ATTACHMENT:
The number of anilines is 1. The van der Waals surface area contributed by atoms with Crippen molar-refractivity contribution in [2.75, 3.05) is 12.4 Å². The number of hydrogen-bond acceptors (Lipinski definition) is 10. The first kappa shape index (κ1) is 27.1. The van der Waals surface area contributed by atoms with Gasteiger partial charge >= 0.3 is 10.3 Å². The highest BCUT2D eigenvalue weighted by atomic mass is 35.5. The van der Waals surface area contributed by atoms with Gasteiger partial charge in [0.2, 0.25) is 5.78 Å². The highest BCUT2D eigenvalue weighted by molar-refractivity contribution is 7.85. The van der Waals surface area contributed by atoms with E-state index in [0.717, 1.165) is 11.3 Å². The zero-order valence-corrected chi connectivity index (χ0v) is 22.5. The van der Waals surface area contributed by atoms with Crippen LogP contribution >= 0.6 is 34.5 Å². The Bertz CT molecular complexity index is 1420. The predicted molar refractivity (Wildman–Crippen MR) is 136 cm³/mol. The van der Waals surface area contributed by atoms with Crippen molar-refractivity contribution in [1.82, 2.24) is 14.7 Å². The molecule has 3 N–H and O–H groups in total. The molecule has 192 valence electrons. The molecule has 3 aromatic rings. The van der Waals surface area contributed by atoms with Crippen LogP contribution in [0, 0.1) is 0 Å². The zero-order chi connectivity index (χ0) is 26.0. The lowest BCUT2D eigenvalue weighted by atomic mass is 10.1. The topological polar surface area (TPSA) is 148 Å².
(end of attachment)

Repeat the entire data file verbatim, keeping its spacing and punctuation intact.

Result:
The number of anilines is 1. The van der Waals surface area contributed by atoms with Crippen molar-refractivity contribution in [2.75, 3.05) is 12.4 Å². The number of hydrogen-bond acceptors (Lipinski definition) is 10. The first kappa shape index (κ1) is 27.1. The van der Waals surface area contributed by atoms with Gasteiger partial charge >= 0.3 is 10.3 Å². The highest BCUT2D eigenvalue weighted by atomic mass is 35.5. The van der Waals surface area contributed by atoms with Gasteiger partial charge in [0.2, 0.25) is 5.78 Å². The highest BCUT2D eigenvalue weighted by molar-refractivity contribution is 7.85. The van der Waals surface area contributed by atoms with E-state index in [0.717, 1.165) is 11.3 Å². The zero-order valence-corrected chi connectivity index (χ0v) is 22.5. The van der Waals surface area contributed by atoms with Crippen LogP contribution >= 0.6 is 34.5 Å². The Bertz CT molecular complexity index is 1420. The predicted molar refractivity (Wildman–Crippen MR) is 136 cm³/mol. The van der Waals surface area contributed by atoms with Crippen molar-refractivity contribution in [1.82, 2.24) is 14.7 Å². The molecule has 3 N–H and O–H groups in total. The molecule has 192 valence electrons. The molecule has 3 aromatic rings. The van der Waals surface area contributed by atoms with Crippen LogP contribution in [0, 0.1) is 0 Å². The zero-order chi connectivity index (χ0) is 26.0. The lowest BCUT2D eigenvalue weighted by atomic mass is 10.1. The topological polar surface area (TPSA) is 148 Å².